instead of the large strain formulation that is used by default.
 LFUN


Specifies that certain elements (FUN2, FUN3) will adopt
a fully linear, small strain model: element cross section stays
constant and also length stays constant for the calculation
of critical time step (which is therefore constant).
This option should only be used for debugging purposes and
for the study of time integration algorithms (to compare analytical
and simplified numerical solutions).
 P2X2


This option activates a spatial integration rule for pressure
forces in CEA’s fluid elements (CUBE, PRIS, TETR) which is
equivalent to a 2x2x2 Gauss rule, and is therefore exact
also for distorted geometry (e.g. nonplanar faces).
The standard rule uses a singlepoint scheme which is
underintegrating the function in the presence of distortions.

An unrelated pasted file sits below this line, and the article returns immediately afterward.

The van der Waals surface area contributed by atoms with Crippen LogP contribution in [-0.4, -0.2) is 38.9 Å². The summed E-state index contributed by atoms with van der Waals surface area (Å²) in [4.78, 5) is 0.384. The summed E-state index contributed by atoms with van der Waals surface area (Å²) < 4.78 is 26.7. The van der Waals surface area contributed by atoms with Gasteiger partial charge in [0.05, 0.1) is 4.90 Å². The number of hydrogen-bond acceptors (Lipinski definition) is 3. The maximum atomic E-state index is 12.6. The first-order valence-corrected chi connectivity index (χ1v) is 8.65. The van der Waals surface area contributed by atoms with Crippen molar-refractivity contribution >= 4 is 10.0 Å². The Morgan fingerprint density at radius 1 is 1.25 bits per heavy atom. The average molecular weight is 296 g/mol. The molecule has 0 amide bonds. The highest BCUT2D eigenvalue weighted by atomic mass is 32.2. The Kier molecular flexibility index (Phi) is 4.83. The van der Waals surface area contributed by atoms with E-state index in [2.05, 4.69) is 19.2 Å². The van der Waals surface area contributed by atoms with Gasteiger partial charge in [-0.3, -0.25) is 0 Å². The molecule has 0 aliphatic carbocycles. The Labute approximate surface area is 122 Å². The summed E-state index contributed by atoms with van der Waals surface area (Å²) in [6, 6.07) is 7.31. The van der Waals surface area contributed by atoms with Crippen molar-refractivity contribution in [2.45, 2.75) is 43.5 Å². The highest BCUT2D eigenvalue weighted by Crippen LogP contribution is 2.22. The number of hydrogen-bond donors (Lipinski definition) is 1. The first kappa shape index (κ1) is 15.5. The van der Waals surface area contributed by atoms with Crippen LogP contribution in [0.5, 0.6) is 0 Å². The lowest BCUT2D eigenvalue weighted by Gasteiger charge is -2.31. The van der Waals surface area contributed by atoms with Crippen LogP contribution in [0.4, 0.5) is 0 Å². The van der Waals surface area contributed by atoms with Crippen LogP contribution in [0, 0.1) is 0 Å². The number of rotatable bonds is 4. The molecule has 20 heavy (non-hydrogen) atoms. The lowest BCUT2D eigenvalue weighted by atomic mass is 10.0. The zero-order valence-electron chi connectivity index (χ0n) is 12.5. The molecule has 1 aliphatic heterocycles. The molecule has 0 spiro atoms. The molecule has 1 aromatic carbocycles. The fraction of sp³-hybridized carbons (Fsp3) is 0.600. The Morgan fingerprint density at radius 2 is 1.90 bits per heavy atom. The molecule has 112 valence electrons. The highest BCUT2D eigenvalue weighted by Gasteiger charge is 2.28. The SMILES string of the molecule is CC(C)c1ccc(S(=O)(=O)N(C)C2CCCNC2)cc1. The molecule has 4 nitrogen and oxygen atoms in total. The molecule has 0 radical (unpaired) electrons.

The resulting inaccuracy of pressure force computation leads
to the effect that fluid nodes internal to the
fluid domain and completely surrounded by a fluid at
uniform pressure are not in perfect equilibrium when
the surrounding mesh is irregular. Spurious resultant
pressure forces cause spurious velocities in the fluid
which are nonphysical. Although these velocities
were usually found to remain relatively small with respect to
physical ones in typical applications
(explosions etc.), it is generally preferable to
avoid them altogether by using the present option, although
it is of course slightly more computationally
expensive. The standard
rule (singlepoint) is left as a default for compatibility
with old input files and applications.
 NF34


Use new (2007) implementation for FL34 JRC’s tetrahedral 4node fluid element.